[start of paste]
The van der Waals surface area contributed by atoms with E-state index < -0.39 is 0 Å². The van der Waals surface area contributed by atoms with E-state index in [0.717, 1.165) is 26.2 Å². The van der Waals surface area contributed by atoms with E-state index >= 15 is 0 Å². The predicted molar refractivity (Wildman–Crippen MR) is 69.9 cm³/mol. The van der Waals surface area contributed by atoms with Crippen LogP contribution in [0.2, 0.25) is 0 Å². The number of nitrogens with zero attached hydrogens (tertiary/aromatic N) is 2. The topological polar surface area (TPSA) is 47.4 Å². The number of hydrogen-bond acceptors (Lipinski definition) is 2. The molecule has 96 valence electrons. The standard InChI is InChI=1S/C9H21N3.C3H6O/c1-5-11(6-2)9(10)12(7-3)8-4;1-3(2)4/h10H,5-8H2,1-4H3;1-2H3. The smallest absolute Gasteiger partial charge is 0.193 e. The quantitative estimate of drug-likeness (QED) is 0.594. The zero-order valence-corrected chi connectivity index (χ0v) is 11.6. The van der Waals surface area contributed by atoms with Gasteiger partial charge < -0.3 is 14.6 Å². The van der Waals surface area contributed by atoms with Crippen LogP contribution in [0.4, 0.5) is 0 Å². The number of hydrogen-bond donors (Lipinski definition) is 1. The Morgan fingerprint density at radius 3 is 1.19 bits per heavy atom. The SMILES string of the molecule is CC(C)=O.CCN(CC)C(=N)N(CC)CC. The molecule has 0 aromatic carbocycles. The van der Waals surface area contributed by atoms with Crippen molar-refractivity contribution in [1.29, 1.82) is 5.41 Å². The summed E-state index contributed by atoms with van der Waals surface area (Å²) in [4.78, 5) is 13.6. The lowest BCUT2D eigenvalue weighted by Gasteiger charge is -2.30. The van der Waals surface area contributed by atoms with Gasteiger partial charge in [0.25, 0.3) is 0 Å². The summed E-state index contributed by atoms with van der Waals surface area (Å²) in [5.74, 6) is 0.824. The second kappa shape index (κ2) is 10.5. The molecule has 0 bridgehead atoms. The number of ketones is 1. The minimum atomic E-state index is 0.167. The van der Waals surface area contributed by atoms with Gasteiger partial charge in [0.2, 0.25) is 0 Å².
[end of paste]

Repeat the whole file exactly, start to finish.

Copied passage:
The van der Waals surface area contributed by atoms with E-state index < -0.39 is 0 Å². The van der Waals surface area contributed by atoms with E-state index in [0.717, 1.165) is 26.2 Å². The van der Waals surface area contributed by atoms with E-state index >= 15 is 0 Å². The predicted molar refractivity (Wildman–Crippen MR) is 69.9 cm³/mol. The van der Waals surface area contributed by atoms with Crippen LogP contribution in [0.2, 0.25) is 0 Å². The number of nitrogens with zero attached hydrogens (tertiary/aromatic N) is 2. The topological polar surface area (TPSA) is 47.4 Å². The number of hydrogen-bond acceptors (Lipinski definition) is 2. The molecule has 96 valence electrons. The standard InChI is InChI=1S/C9H21N3.C3H6O/c1-5-11(6-2)9(10)12(7-3)8-4;1-3(2)4/h10H,5-8H2,1-4H3;1-2H3. The smallest absolute Gasteiger partial charge is 0.193 e. The quantitative estimate of drug-likeness (QED) is 0.594. The zero-order valence-corrected chi connectivity index (χ0v) is 11.6. The van der Waals surface area contributed by atoms with Gasteiger partial charge < -0.3 is 14.6 Å². The van der Waals surface area contributed by atoms with Crippen LogP contribution in [0.4, 0.5) is 0 Å². The number of hydrogen-bond donors (Lipinski definition) is 1. The Morgan fingerprint density at radius 3 is 1.19 bits per heavy atom. The SMILES string of the molecule is CC(C)=O.CCN(CC)C(=N)N(CC)CC. The molecule has 0 aromatic carbocycles. The van der Waals surface area contributed by atoms with Crippen molar-refractivity contribution in [1.29, 1.82) is 5.41 Å². The summed E-state index contributed by atoms with van der Waals surface area (Å²) in [4.78, 5) is 13.6. The lowest BCUT2D eigenvalue weighted by Gasteiger charge is -2.30. The van der Waals surface area contributed by atoms with Gasteiger partial charge in [0.25, 0.3) is 0 Å². The summed E-state index contributed by atoms with van der Waals surface area (Å²) in [5.74, 6) is 0.824. The second kappa shape index (κ2) is 10.5. The molecule has 0 bridgehead atoms. The number of ketones is 1. The minimum atomic E-state index is 0.167. The van der Waals surface area contributed by atoms with Gasteiger partial charge in [0.2, 0.25) is 0 Å².